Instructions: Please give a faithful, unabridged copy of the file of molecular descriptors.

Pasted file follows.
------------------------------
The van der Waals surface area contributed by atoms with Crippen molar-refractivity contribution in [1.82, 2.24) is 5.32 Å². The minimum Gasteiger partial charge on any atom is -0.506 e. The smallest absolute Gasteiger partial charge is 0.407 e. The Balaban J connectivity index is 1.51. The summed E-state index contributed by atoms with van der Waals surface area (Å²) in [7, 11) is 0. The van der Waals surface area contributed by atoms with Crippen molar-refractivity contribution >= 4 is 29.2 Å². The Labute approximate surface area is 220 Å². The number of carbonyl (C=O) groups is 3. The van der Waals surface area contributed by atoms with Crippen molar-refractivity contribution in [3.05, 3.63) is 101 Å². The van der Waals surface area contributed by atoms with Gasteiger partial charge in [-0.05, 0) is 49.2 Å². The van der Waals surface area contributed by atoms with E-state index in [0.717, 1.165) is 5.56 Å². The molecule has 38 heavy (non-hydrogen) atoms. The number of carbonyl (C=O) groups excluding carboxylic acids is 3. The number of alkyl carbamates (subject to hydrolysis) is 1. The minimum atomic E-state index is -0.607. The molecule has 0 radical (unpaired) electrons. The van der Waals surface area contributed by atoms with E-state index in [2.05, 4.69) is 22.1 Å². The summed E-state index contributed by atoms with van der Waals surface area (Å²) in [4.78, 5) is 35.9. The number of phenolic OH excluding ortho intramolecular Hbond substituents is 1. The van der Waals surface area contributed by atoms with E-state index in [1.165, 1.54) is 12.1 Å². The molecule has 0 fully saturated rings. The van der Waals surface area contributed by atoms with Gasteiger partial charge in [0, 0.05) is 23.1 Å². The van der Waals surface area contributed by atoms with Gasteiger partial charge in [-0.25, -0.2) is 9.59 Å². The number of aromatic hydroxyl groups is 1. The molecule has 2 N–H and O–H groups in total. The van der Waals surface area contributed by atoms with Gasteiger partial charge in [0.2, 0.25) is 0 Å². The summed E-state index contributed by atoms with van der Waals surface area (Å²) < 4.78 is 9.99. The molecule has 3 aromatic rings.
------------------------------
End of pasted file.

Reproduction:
The van der Waals surface area contributed by atoms with Crippen molar-refractivity contribution in [1.82, 2.24) is 5.32 Å². The minimum Gasteiger partial charge on any atom is -0.506 e. The smallest absolute Gasteiger partial charge is 0.407 e. The Balaban J connectivity index is 1.51. The summed E-state index contributed by atoms with van der Waals surface area (Å²) in [7, 11) is 0. The van der Waals surface area contributed by atoms with Crippen molar-refractivity contribution >= 4 is 29.2 Å². The Labute approximate surface area is 220 Å². The number of carbonyl (C=O) groups is 3. The van der Waals surface area contributed by atoms with Crippen molar-refractivity contribution in [3.05, 3.63) is 101 Å². The van der Waals surface area contributed by atoms with Gasteiger partial charge in [-0.05, 0) is 49.2 Å². The van der Waals surface area contributed by atoms with E-state index in [0.717, 1.165) is 5.56 Å². The molecule has 38 heavy (non-hydrogen) atoms. The number of carbonyl (C=O) groups excluding carboxylic acids is 3. The number of alkyl carbamates (subject to hydrolysis) is 1. The minimum atomic E-state index is -0.607. The molecule has 0 radical (unpaired) electrons. The van der Waals surface area contributed by atoms with E-state index in [2.05, 4.69) is 22.1 Å². The summed E-state index contributed by atoms with van der Waals surface area (Å²) in [4.78, 5) is 35.9. The number of phenolic OH excluding ortho intramolecular Hbond substituents is 1. The van der Waals surface area contributed by atoms with E-state index in [1.165, 1.54) is 12.1 Å². The molecule has 0 fully saturated rings. The van der Waals surface area contributed by atoms with Gasteiger partial charge in [0, 0.05) is 23.1 Å². The van der Waals surface area contributed by atoms with Gasteiger partial charge in [-0.25, -0.2) is 9.59 Å². The number of aromatic hydroxyl groups is 1. The molecule has 2 N–H and O–H groups in total. The van der Waals surface area contributed by atoms with Gasteiger partial charge in [0.2, 0.25) is 0 Å². The summed E-state index contributed by atoms with van der Waals surface area (Å²) < 4.78 is 9.99. The molecule has 3 aromatic rings.